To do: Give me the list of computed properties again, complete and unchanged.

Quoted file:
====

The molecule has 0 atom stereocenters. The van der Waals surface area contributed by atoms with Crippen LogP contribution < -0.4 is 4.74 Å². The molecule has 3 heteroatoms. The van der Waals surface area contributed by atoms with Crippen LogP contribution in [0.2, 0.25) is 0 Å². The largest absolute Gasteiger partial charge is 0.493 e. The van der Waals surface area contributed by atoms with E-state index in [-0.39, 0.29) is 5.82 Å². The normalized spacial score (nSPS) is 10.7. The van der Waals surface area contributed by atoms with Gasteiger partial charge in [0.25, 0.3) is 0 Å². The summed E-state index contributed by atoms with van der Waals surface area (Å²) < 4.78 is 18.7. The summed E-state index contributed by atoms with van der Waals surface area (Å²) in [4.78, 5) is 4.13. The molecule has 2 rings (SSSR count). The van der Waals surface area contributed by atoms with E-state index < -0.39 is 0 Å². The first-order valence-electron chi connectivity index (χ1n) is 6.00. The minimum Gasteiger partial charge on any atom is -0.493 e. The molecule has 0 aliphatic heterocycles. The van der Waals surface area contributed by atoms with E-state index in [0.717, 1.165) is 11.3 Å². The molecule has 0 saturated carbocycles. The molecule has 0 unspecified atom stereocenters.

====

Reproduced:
The molecule has 0 atom stereocenters. The van der Waals surface area contributed by atoms with Crippen LogP contribution < -0.4 is 4.74 Å². The molecule has 3 heteroatoms. The van der Waals surface area contributed by atoms with Crippen LogP contribution in [0.2, 0.25) is 0 Å². The largest absolute Gasteiger partial charge is 0.493 e. The van der Waals surface area contributed by atoms with E-state index in [-0.39, 0.29) is 5.82 Å². The normalized spacial score (nSPS) is 10.7. The van der Waals surface area contributed by atoms with Gasteiger partial charge in [0.25, 0.3) is 0 Å². The summed E-state index contributed by atoms with van der Waals surface area (Å²) < 4.78 is 18.7. The summed E-state index contributed by atoms with van der Waals surface area (Å²) in [4.78, 5) is 4.13. The molecule has 2 rings (SSSR count). The van der Waals surface area contributed by atoms with E-state index < -0.39 is 0 Å². The first-order valence-electron chi connectivity index (χ1n) is 6.00. The minimum Gasteiger partial charge on any atom is -0.493 e. The molecule has 0 aliphatic heterocycles. The van der Waals surface area contributed by atoms with E-state index in [0.717, 1.165) is 11.3 Å². The molecule has 0 saturated carbocycles. The molecule has 0 unspecified atom stereocenters.